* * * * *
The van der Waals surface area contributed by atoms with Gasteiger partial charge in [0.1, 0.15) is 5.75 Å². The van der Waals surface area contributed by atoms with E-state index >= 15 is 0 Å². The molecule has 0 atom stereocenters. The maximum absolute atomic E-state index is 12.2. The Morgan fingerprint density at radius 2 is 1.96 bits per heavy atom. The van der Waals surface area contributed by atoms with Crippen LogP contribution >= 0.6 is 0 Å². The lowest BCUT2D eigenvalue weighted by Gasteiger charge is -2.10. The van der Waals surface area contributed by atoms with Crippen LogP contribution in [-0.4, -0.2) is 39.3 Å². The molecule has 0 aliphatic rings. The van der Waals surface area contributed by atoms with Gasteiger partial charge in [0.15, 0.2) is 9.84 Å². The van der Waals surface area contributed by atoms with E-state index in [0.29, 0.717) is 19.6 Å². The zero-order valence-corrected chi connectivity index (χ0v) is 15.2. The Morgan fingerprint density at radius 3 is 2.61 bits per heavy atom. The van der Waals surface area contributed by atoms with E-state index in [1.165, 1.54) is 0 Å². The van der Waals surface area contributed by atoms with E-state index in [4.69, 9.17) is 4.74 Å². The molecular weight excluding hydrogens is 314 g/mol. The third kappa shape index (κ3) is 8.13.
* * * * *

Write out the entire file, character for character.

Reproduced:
The van der Waals surface area contributed by atoms with Gasteiger partial charge in [0.1, 0.15) is 5.75 Å². The van der Waals surface area contributed by atoms with E-state index >= 15 is 0 Å². The molecule has 0 atom stereocenters. The maximum absolute atomic E-state index is 12.2. The Morgan fingerprint density at radius 2 is 1.96 bits per heavy atom. The van der Waals surface area contributed by atoms with Crippen LogP contribution >= 0.6 is 0 Å². The lowest BCUT2D eigenvalue weighted by Gasteiger charge is -2.10. The van der Waals surface area contributed by atoms with Crippen LogP contribution in [-0.4, -0.2) is 39.3 Å². The molecule has 0 aliphatic rings. The van der Waals surface area contributed by atoms with Gasteiger partial charge in [0.15, 0.2) is 9.84 Å². The van der Waals surface area contributed by atoms with E-state index in [0.29, 0.717) is 19.6 Å². The zero-order valence-corrected chi connectivity index (χ0v) is 15.2. The Morgan fingerprint density at radius 3 is 2.61 bits per heavy atom. The van der Waals surface area contributed by atoms with E-state index in [1.165, 1.54) is 0 Å². The van der Waals surface area contributed by atoms with E-state index in [4.69, 9.17) is 4.74 Å². The molecular weight excluding hydrogens is 314 g/mol. The third kappa shape index (κ3) is 8.13.